The Metro Outlook 2.0 Model

A Simpler Diagram of Goal Relationships

These linkages established by putting the regional goals in order are diagrammed more simply below. Using the same numbering scheme, the goals form a systems diagram in the shape of a modified “figure 8.” This diagram can be thought of as the dual of the Metro Outlook 2.0 model, one expressed purely in terms of the region's goals as opposed to how it operates. In this case, as in many mathematical problems, the dual proves easier to work with.


  1. Talented people
  2. choose inherently attractive communities
  3. with the social cohesion
  4. to make strategic regional decisions
  5. creating high-performing institutions
  6. that invest in both people and place,
  7. to attract, develop and retain the human capital necessary
  8. for area firms to be sufficiently innovative to compete globally
  9. while using resources efficiently and sustainably
  10. ultimately providing expanding levels of profit and income for further strategic investments that make the region's people, places, economy and natural areas even stronger.

This diagram is a significant simplification of the Metro Outlook 2.0 model. Not surprisingly, such an abstraction results in some lost connections. For example, institutions (e.g., businesses) invest directly in the economy and don't just work through investment in human capital.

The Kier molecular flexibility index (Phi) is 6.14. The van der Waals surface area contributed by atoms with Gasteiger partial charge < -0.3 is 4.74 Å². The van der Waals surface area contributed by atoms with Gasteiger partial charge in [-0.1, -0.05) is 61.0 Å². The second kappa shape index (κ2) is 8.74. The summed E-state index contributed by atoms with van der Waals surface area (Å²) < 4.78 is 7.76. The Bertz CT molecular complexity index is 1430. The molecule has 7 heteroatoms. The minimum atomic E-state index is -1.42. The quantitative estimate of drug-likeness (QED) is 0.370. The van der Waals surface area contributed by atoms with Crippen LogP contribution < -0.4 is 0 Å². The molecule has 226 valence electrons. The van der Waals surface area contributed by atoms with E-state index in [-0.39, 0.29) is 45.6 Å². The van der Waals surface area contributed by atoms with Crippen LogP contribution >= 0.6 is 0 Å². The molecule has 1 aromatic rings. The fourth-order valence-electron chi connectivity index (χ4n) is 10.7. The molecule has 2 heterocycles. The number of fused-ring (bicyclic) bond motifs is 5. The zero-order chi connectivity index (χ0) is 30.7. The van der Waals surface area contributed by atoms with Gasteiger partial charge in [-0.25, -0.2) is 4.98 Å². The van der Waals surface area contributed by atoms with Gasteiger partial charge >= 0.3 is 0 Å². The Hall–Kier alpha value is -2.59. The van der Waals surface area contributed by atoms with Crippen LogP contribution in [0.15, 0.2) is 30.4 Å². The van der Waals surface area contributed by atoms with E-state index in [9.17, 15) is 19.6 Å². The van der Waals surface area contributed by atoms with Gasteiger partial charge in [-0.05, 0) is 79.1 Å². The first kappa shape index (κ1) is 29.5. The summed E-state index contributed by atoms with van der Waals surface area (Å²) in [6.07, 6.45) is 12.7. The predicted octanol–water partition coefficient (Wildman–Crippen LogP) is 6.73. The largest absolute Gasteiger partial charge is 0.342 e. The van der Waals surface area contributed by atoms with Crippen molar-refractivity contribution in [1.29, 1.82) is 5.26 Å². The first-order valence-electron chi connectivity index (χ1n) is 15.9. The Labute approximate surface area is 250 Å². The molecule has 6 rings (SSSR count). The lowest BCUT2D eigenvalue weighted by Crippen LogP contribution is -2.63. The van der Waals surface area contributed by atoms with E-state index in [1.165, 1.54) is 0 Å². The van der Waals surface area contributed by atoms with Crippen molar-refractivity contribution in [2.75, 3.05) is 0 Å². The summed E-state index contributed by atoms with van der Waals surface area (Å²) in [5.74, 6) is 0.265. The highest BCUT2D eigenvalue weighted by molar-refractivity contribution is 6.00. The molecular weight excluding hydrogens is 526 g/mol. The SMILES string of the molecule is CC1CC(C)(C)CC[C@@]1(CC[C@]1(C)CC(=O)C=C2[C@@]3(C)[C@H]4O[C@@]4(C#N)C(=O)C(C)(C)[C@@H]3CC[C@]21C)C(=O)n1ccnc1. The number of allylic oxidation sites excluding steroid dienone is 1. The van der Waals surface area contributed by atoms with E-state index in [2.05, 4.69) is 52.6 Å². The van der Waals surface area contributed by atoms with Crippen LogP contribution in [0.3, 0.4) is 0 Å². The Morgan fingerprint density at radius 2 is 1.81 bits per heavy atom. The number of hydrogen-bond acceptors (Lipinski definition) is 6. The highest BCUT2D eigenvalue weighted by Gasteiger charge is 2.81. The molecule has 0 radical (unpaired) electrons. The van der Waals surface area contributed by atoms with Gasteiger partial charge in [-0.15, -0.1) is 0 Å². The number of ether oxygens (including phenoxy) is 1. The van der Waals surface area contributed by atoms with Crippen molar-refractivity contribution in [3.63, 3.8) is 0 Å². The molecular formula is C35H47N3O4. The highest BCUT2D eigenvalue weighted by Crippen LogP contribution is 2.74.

However, the diagram captures that in today's innovation-based economy, human capital is a more critical resource than plant and equipment, or perhaps more accurately, that investment in plant and equipment is really a method of increasing human capacity.

Similarly, utilizing natural resources efficiently will positively influence attractiveness of place directly. The diagram emphasizes the larger point — that being efficient frees resources and increases opportunities to make more strategic investments at a later point.

Note that the goals on the top half are more like ultimate outcomes or objectives; those in the middle are the tools needed to achieve them; and those on the bottom are the capacities needed to make effective use of the tools. This means that the highest leverage is found in affecting the bottom circle.

Therefore, our analysis of economic indicators starts with the goals in this bottom loop.

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